Exiled to Freedom By SGD Singh *An Interview with S G D Singh; find out what inspired her to write her stories -- Excerpt -- Giveaway***

Exiled to Freedom

This is my stop during the blog tour for Exiled to Freedom by SGD Singh. This blog tour is organized by Lola's Blog Tours. The blog tour runs from 12 till 25 August. See the tour schedule here.

Exiled to Freedom

By SGD Singh

Genre: Historical Fiction/ Contemporary
Age category: Young Adult

Seventeen year old Joti lives a peaceful life on her ancestral farm in Punjab, far from political turmoil, foreign wars, and the struggle for independence. Until the summer of 1947, when her country is suddenly partitioned to create two sovereign nations—Pakistan and India.

Punjab erupts into a shattered land of nightmares, torn apart by death and destruction. Before the violence subsides, millions of people will have lost their lives and Joti will find herself amongst the countless refugees fighting to survive one of the greatest tragedies of the modern era.

In the summer of 2018, seventeen year old Priya travels from her home in New York City to her great grandmother’s farm in Punjab. Searching for meaning in her materialistic and shallow existence, she becomes determined to uncover the mysteries of the past and heal her family’s wounds, left too long unattended.

Priya soon finds herself on an adventure of discovery, learning what it is to love and what it means to know true peace.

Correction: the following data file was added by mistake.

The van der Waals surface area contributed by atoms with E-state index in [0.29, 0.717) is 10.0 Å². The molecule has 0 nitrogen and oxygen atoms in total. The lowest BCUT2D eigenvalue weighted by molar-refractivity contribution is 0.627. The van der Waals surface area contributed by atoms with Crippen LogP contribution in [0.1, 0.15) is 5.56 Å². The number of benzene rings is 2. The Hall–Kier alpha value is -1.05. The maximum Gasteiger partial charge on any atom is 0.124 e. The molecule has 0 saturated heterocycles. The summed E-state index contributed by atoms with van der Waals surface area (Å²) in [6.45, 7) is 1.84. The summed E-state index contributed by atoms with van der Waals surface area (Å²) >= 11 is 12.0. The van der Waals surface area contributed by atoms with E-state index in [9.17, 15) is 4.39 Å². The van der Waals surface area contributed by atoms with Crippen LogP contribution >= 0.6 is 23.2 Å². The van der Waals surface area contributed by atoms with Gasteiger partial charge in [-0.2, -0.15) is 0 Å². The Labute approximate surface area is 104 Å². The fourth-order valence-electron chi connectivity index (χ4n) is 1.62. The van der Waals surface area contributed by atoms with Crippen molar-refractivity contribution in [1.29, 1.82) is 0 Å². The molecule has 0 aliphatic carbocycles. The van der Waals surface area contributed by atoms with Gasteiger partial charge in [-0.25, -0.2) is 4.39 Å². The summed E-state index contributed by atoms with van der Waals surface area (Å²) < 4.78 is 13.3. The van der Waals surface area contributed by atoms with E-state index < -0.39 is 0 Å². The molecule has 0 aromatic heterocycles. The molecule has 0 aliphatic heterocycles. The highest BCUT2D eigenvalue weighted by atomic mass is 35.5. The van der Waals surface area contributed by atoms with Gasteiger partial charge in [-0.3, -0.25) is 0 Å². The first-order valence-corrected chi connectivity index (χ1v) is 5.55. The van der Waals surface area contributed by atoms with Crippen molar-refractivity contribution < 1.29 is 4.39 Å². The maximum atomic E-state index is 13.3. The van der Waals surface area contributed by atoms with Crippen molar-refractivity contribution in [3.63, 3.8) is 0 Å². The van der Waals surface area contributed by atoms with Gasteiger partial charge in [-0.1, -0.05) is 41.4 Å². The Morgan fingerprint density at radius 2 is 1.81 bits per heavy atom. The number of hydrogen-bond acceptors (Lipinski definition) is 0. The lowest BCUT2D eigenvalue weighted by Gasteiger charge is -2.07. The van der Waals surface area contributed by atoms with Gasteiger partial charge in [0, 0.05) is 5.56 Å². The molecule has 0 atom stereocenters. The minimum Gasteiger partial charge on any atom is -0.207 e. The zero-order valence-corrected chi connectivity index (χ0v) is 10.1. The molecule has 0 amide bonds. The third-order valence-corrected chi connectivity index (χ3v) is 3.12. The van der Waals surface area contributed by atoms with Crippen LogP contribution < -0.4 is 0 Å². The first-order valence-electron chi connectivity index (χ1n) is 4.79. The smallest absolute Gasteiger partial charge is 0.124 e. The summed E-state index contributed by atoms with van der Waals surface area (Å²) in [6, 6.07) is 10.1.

You can find Exiled to Freedom on 

You can buy Exiled to Freedom here on 

An Interview with the Author

S G D Singh

Welcome to JB’s Bookworms with Brandy Mulder. We’re excited to be showcasing Exiled To Freedom today. Is it a new release?

Exiled to Freedom was released April 28th, 2018.

Please tell us a little bit about it?

This story is attempt to introduce young readers outside of India to the events of India’s Partition of 1947 and how the tragedies of those days affected families in Punjab at the time.

What inspired you to write it?

My husband’s grandparents lived through Partition—his father’s parents in Punjab, and his mother’s parents fleeing Pakistan soon after their marriage—but it wasn’t until my friend Parnita shared her grandmother’s heart-wrenching story with me that it struck me that this particular story needed to be told. With a few exceptions and additions of other’s experiences, this is her story.